Posts Tagged With: funny

The Illusion of Modesty (TMI alert)

TMI alert – Seriously, you have officially been warned.  This post deals with going to the gynecologist.  Stop reading now if you can’t handle it.

A visit to the gynecologist in Finland (and France from what I hear, and possibly the rest of Europe) is a different experience than a visit in the US.

In the US, when a woman goes to the gynecologist, she is put in a room and left alone.  There is usually a curtain she can hide behind to undress, and then she goes and sits on the exam table with a paper “shirt” that opens in the front and a paper rectangle that she drapes across her lap.  Then the doctor comes in and the exam starts – during which he/she will push the paper shirt apart and examine the breasts and push the drape up to perform a pelvic exam.

Embed from Getty Images

I’ve always been amused by this sham of modesty. Why do you have this paper draped across your lap when the doctor is just going to be all up in your business?  I’ve always assumed that it’s a disassociative thing, separating the woman (face) from the bits.  Whether it’s for the doctor’s benefit or the woman’s, I don’t know.

Here in Finland, though, there is no modesty to be had.  In my first gynecological visit here, I was surprised when the doctor said, “take off your clothes and lay down,” and then sat there all but watching me.  I stripped down in a corner, stacked my clothes, and asked if there was a drape or anything I should have.  She looked confused and gestured to the table.

Then came the funny part.  I’m laying there, naked from the waist down, legs in stirrups, and I realize the window in front of me is open.  The window with the perfect view into the office building next door.  Where anyone inside could basically see…everything, should they choose to look.  I stifled a giggle.  Things are certainly different here!

Fast forward a bit, and I’m pregnant.  I’ve been seeing the same public health nurse my entire pregnancy, and I feel quite comfortable with her.  However, due to the size of our town, they don’t offer childbirth classes in English.  My nurse said she would do an abbreviated class with me, but I decided to also contact a doula based in Helsinki who offered online childbirth classes in English.  It wasn’t that I didn’t trust my nurse, but the doula (a Finn) had lived in the US for several years, and had given birth both in Finland and the US, so she was able to understand my (US based) knowledge of the delivery process (hospital stay, etc) and describe the Finnish process to someone who wasn’t familiar with it.

Between the two women, I feel like I have a fairly good handle on things, but there have been some funny-strange moments, again related to false modesty.  In the US, everything is so very clinical – technical terms are used to describe things.  Here, whether it’s because of a language barrier or simply because of fewer puritanical hangups, the technical terms are not always used.  I’ve heard “pee hole” instead of “urethra.”  I was told when I pushed that it was like when I “poo.”  Although I get a good giggle out of these instances, I feel both more comfortable and uncomfortable at the plain speaking.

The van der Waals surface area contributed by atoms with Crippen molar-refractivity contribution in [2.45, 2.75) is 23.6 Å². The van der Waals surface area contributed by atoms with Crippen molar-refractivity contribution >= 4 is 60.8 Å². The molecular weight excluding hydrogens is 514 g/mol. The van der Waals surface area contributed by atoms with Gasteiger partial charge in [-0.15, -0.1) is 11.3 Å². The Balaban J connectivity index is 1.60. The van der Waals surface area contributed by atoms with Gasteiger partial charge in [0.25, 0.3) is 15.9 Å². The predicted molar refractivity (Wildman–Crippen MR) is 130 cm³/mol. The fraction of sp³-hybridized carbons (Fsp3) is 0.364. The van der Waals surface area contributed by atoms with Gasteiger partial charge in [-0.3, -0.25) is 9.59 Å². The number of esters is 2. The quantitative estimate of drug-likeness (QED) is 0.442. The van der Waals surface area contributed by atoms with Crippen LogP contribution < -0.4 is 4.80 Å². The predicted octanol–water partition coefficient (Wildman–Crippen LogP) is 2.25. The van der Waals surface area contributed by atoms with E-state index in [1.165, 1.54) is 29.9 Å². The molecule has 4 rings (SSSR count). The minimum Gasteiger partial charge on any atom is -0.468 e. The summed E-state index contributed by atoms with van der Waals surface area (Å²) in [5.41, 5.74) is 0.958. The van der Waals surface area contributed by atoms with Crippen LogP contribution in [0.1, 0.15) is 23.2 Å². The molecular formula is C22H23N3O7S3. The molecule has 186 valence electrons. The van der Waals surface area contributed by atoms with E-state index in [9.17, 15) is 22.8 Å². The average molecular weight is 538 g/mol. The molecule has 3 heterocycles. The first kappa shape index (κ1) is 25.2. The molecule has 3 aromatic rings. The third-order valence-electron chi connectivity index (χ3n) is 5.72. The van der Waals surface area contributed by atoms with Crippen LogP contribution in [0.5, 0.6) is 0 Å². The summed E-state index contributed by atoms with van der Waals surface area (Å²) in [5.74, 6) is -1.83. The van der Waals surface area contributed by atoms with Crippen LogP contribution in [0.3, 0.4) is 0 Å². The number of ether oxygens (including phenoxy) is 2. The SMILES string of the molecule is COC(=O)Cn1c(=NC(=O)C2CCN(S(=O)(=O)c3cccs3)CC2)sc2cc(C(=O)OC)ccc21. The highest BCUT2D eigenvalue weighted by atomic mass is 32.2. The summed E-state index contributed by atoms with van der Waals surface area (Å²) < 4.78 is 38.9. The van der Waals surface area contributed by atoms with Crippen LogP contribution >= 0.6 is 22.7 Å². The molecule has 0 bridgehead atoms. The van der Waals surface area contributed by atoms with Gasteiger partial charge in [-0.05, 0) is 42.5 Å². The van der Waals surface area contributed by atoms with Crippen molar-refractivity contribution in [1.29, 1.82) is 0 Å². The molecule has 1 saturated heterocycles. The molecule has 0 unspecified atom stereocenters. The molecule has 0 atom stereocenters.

All of this is to say, I think the US system provides nothing more than an illusion of modesty.  Your doctor is going to see your parts, what purpose does the drape serve?  The doctor knows the plain words, why bother with the technical terms?  Is it for his/her comfort, or the patient’s?

Baby J update – 12 Days to go! I’m blogging every day until I give birth, so you’ll know when the baby is born!

Categories: Random | Tags: , , , , , , | 4 Comments

What not to say to your husband at 37 weeks

I’ll be 37 weeks tomorrow, officially “full term.”  This morning after getting out of the shower, I went into the bedroom to dress.  Stephen was in the living room.

This is what he heard:  “Oh, crap.  Honey? I need your help, quick.  Get me a towel.”

A couple of seconds later I realized that I had probably freaked him out.  No, my water didn’t break.  I had been about to put some coconut oil on, and it’s been warm enough that the oil has turned liquid, so I ended up spilling it everywhere.

Stephen comes in with a towel, looks at me, and I explain.  “You need to be careful what you say at this point,” he said.


In other news, many months ago – okay, like, three months ago – I jokingly said I wouldn’t be able to drive towards the end of pregnancy, because at month 6 I had about an inch of room between my belly and the steering wheel.  Kind of hard to scoot the seat back when you have a stick shift – you still have to be close enough to push the clutch in.  I haven’t gotten behind the wheel in a couple of months, but I took the car to get it washed this morning.  The result?  I can still fit behind the steering wheel.  I think Stephen inclined the seat back some, which gave me some room.

Baby J update – 22 Days to go! I’m blogging every day until I give birth, so you’ll know when the baby is born!


Categories: Here Comes Baby | Tags: , , | Leave a comment